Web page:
Although designed and written by a preparatory school teacher for pupils taking the common entrance exam, these books are being marketed as suitable for average and more able key stage 3 students. They are simple in design and honest in intention - to give pupils the facts and concepts they need to pass an exam.
But like all textbooks, they are cultural artefacts with an implicit set of assumptions about the nature of science as a subject, and about teaching and learning. Thus, they convey the message that school science is a set of facts, ideas and processes that pupils must learn so they can do well in examinations.
The extent to which the books achieve these goals is an empirical question, and the very occasional errors they contain, for example on the nature of the relationship between amino acids and proteins, need to be corrected. But their interest lies in the starkly alternative way in which they represent the nature of school science. Set against the over-designed,highly coloured vacuity of so much modern science textbooks, here is an alternative, black-and-white view of school science - one that emphasises learning science as involving the mastery of a precise, technical language.Have too many science textbook writers forgotten this aspect of science learning?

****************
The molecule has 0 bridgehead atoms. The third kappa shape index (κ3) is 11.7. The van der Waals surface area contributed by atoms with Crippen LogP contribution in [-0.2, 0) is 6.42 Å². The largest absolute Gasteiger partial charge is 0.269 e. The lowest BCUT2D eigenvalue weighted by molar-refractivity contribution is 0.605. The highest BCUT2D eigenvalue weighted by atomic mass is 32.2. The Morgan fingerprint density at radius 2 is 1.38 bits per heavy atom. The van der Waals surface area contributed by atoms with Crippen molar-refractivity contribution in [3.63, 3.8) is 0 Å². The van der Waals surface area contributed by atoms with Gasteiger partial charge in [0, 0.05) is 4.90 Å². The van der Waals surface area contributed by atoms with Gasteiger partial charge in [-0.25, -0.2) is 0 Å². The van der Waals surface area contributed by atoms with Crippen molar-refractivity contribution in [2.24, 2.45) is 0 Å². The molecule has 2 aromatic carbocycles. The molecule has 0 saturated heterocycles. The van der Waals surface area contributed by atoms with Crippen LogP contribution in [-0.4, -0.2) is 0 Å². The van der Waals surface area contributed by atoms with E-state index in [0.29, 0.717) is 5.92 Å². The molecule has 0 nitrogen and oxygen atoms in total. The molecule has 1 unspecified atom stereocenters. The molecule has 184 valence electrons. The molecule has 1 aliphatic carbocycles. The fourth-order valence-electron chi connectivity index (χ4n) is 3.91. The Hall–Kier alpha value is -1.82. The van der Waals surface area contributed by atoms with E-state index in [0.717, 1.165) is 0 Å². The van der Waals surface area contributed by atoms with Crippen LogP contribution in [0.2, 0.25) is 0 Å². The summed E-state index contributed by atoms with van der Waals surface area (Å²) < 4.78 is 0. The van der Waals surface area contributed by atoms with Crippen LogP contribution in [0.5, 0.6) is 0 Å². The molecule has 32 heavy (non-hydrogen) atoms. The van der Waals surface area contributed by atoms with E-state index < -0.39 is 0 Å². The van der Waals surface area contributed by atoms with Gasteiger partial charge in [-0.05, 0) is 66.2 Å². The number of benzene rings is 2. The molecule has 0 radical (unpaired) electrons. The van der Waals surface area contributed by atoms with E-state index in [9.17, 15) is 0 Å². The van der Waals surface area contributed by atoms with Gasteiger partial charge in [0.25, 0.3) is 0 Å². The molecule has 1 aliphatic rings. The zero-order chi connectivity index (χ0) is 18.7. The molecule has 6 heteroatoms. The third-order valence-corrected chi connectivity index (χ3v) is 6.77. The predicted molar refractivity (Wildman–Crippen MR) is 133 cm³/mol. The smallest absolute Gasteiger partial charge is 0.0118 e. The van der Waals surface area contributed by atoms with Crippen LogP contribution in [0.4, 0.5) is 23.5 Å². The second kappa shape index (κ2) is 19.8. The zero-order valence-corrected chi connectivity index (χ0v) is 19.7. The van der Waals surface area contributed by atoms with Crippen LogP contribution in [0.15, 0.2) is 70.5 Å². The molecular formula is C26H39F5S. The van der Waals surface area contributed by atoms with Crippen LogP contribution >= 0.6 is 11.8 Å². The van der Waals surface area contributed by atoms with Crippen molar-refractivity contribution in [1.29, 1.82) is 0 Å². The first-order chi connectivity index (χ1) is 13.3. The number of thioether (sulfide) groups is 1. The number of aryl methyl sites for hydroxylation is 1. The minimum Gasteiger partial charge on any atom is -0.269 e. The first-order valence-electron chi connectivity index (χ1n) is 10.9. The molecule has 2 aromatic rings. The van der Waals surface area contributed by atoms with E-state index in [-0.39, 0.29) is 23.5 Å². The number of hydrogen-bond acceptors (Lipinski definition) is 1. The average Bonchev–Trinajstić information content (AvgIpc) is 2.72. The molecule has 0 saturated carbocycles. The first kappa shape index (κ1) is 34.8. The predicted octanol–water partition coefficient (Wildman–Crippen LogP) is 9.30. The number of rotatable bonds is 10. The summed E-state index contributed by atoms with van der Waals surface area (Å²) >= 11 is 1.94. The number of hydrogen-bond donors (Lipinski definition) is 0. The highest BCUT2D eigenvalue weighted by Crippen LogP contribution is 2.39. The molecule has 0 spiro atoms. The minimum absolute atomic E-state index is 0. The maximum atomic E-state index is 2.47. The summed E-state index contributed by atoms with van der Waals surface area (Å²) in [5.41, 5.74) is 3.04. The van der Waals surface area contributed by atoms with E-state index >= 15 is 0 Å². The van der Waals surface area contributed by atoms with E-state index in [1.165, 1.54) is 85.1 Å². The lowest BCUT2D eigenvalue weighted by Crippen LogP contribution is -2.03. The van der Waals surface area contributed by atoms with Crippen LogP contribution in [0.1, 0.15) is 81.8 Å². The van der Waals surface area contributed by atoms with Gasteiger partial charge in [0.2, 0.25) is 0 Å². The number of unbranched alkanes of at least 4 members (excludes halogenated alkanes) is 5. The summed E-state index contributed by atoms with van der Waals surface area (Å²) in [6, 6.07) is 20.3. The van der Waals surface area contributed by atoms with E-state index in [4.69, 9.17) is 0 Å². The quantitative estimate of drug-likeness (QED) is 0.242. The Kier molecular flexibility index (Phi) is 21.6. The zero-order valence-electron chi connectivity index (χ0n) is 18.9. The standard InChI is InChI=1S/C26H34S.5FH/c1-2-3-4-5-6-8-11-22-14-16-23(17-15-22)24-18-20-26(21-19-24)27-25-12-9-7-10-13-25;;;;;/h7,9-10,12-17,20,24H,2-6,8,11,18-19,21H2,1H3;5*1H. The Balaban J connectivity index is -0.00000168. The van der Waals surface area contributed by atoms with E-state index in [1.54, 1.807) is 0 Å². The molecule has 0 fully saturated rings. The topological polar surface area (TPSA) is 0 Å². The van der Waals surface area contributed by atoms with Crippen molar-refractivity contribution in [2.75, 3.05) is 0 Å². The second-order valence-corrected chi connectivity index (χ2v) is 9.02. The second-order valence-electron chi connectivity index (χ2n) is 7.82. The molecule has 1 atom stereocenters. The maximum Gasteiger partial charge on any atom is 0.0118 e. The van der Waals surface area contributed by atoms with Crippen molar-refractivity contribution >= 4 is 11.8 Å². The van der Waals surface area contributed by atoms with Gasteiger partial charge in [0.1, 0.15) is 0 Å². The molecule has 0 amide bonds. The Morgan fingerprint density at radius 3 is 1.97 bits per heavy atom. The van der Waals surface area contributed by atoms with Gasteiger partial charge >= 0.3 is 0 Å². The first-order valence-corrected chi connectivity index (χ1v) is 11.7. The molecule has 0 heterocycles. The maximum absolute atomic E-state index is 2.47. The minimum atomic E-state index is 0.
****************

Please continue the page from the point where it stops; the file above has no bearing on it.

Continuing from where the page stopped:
Geoff Hayward is lecturer in science education at the University of Oxford department of educational studies